S. Austin Allibone, comp. Prose Quotations from Socrates to Macaulay. 1880.
I have been always wonderfully delighted with fables, allegories, and the like inventions, which the politest and the best instructors of mankind have always made use of. They take off from the severity of instruction, and enforce it at the same time that they conceal it.
Fables were the first pieces of wit that made their appearance in the world, and have been still highly valued not only in times of the greatest simplicity, but among the most polite ages of mankind. Jothams fable of the trees is the oldest that is extant, and as beautiful as any which have been made since that time. Nathans fable of the poor man and his lamb is likewise more ancient than any that is extant, besides the above-mentioned.
Among all the different ways of giving counsel, I think the finest, and that which pleases the most universally, is fable, in whatsoever shape it appears. If we consider this way of instructing or giving advice, it excels all others, because it is the least shocking, and the least subject to those exceptions which I have before mentioned.
This will appear to us if we reflect, in the first place, that upon the reading of a fable we are made to believe we advise ourselves. We peruse the author for the sake of the story, and consider the precepts rather as our own conclusions than his instructions. The moral insinuates itself imperceptibly; we are taught by surprise, and become wiser and better unawares. In short, by this method a man is so far over-reached as to think he is directing himself, while he is following the dictates of another, and consequently is not sensible of that which is the most unpleasing circumstance in advice.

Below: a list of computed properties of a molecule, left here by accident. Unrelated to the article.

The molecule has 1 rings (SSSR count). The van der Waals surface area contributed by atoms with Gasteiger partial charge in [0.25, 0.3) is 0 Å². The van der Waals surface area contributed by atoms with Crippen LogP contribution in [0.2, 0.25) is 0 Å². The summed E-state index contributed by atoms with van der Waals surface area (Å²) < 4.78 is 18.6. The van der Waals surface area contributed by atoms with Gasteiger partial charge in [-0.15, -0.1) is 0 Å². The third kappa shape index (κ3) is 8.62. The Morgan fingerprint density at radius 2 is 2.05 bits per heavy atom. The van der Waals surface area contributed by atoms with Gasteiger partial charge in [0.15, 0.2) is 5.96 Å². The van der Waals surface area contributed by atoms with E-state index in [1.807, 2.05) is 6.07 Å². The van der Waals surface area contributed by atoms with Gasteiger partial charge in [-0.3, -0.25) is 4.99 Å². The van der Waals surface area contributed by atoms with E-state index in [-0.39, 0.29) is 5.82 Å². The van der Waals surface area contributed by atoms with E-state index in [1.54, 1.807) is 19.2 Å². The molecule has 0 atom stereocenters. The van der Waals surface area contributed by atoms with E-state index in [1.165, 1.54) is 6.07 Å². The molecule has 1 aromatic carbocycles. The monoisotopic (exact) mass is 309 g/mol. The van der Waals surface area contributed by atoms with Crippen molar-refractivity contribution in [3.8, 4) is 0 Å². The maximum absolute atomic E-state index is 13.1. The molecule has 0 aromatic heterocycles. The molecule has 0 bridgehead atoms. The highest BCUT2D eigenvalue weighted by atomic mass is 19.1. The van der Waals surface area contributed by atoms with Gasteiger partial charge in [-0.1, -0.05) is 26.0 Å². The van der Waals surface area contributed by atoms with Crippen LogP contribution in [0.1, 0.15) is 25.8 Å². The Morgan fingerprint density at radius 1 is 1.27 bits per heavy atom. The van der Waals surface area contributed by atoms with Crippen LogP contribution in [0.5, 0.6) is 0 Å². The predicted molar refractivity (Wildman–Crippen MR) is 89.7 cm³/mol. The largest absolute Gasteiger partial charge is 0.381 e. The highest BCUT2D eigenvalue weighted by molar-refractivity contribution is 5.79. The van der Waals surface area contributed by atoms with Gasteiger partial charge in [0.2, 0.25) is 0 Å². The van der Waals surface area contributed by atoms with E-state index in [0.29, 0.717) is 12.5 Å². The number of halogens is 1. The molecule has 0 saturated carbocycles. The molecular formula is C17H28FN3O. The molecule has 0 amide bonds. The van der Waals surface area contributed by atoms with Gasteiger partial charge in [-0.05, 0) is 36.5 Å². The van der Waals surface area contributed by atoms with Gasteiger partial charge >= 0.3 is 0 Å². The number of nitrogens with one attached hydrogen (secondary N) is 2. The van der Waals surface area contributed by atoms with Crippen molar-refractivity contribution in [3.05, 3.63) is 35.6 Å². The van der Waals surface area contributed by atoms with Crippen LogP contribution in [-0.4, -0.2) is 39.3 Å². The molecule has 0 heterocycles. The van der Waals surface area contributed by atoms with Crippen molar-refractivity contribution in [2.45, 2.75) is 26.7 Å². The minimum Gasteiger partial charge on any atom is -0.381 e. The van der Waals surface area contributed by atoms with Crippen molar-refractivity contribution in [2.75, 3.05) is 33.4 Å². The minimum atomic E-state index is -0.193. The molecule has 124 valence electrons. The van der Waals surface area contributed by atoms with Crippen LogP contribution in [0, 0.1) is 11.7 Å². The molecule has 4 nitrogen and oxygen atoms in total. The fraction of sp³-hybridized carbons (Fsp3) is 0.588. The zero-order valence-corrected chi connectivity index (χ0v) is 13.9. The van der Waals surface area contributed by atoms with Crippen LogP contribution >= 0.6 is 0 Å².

Thus unto them [the people] a piece of rhetoric is a sufficient argument of logic, an apologue of Æsop beyond a syllogism in Barbara; parables than propositions, and proverbs more powerful than demonstrations.
The difference between a parable and an apologue is, that the former, being drawn from human life, requires probability in the narration, whereas the apologue, being taken from inanimate things or the inferior animals, is not confined strictly to probability. The fables of Æsop are apologues.
In all ages of the world there is nothing with which mankind hath been so much delighted as with those little fictitious stories which go under the name of fables or apologues among the ancient heathens, and of parables in the sacred writings.